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The thing is Slap, most of those guys you list are either much closer to falling off the age curve, or come with serious flags.

 

Eaves left here reportedly with a snide attitude about us, but mainly last year was a freakish outlier, before that he was a role player.  Vrbata plays no defense and is much older. Williams, I like, but he is also already at the age that we would be worried about the Oshie contract's ending.  Vanek is super hot and cold, and older and doesn't play a ton of defense, and Hanzel is 30 just like Oshie and his 20 goals last year was by far his career year so far, before that, his best year was 16 goals.

 

I hope that if we don't get Oshie, we make a trade for someone better than any of those guys.

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OK time to blog again. WARNING!!! Read on at your own risk!!! This is a LOOOONG post.

But at the end it shows why we should make the playoffs with the team we are icing now.

 

I have maintained that there is a certain minimum number of goals needed to reach the playoffs. Clearly the exact number will vary year to year and team to team. From team to team, teams with outstanding goalies, or defenses, or lock-down systems will generally need fewer goals to get in.

 

As a rule though the higher scoring teams win the cup nearly every year now. Ottawa made a nice run, but they barely got in.

 

So, what is that number?

 

Last year Ottawa was the outlier in that they got in with the fewest goals for: 212. The only team that got in with less goals (-3) than us.

 But....They barely made it. They had about the #3 goalie in the NHL, and they played a lock down game, #11 overall D, and got lucky.

 

FOR REFERENCE WE HAD 215 goals.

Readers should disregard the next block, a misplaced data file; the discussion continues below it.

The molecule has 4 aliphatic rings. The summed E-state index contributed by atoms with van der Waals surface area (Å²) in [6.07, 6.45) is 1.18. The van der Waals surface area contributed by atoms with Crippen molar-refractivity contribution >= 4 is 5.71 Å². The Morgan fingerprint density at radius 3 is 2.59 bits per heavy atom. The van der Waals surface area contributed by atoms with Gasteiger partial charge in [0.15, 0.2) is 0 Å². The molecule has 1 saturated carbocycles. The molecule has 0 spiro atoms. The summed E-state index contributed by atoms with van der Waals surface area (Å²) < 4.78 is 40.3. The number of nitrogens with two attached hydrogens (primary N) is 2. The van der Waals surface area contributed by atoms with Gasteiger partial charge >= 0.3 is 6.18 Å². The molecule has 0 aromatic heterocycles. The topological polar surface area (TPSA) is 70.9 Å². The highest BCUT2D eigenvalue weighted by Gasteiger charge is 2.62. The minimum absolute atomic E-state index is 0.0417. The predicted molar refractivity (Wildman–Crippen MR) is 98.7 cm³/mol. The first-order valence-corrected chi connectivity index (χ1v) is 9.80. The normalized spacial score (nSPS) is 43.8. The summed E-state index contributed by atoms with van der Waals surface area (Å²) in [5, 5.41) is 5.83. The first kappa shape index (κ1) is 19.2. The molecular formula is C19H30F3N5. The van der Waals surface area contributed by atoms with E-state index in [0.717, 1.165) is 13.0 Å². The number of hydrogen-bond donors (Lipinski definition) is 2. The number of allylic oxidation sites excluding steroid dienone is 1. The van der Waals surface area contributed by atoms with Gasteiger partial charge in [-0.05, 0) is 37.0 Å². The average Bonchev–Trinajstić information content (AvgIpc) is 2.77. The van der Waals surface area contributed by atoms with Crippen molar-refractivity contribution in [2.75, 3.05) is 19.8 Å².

The more traditional teams that made it with lowish goal totals:

 

MTL: #3 Defense. Carey Price 226 goals for.

ANA: #4 Defense, 223 goals for

San Jose: #5 defense, 221 goals for

 

So, you can get in with 220 ish goals if you have a top 5 defense and/or a world class goalie. I like our defense, but that's not a good plan.

 

On the flipside, the only teams that missed the playoffs with over 240 goals for?

 

Winnipeg: 249 goals for: #27 defense, (also last team in West to miss cut line)

NYI: 241 goals for: #23 defense, (also, last team in East to miss cut)

 

So, assuming we have a decent defense, 240 is just about a lock for playoffs. But do we need 240? Probably not...

 

The Canes had the #19 goals against last year despite almost the worst goaltending in the NHL.

The Hanifin/Faulk combo is likely to be better, so I think the D will at least hold serve, and Darling almost has to be an improvement on Lack.

 

Really, to peg us at least at the #15 defense is pretty safe with our upgrades. That alone, puts us on the inside track. The only team with a top 15 in goals against not to make the playoffs was LA. They had the #6 defense. Yikes. But they only put up 203 goals for. Terrible.  So if we get to the #15 defense and keep our goals for the same? Good shot at the playoffs. The cautionary tale here is Tampa. They had the #16 defense, and put up 234 goals for.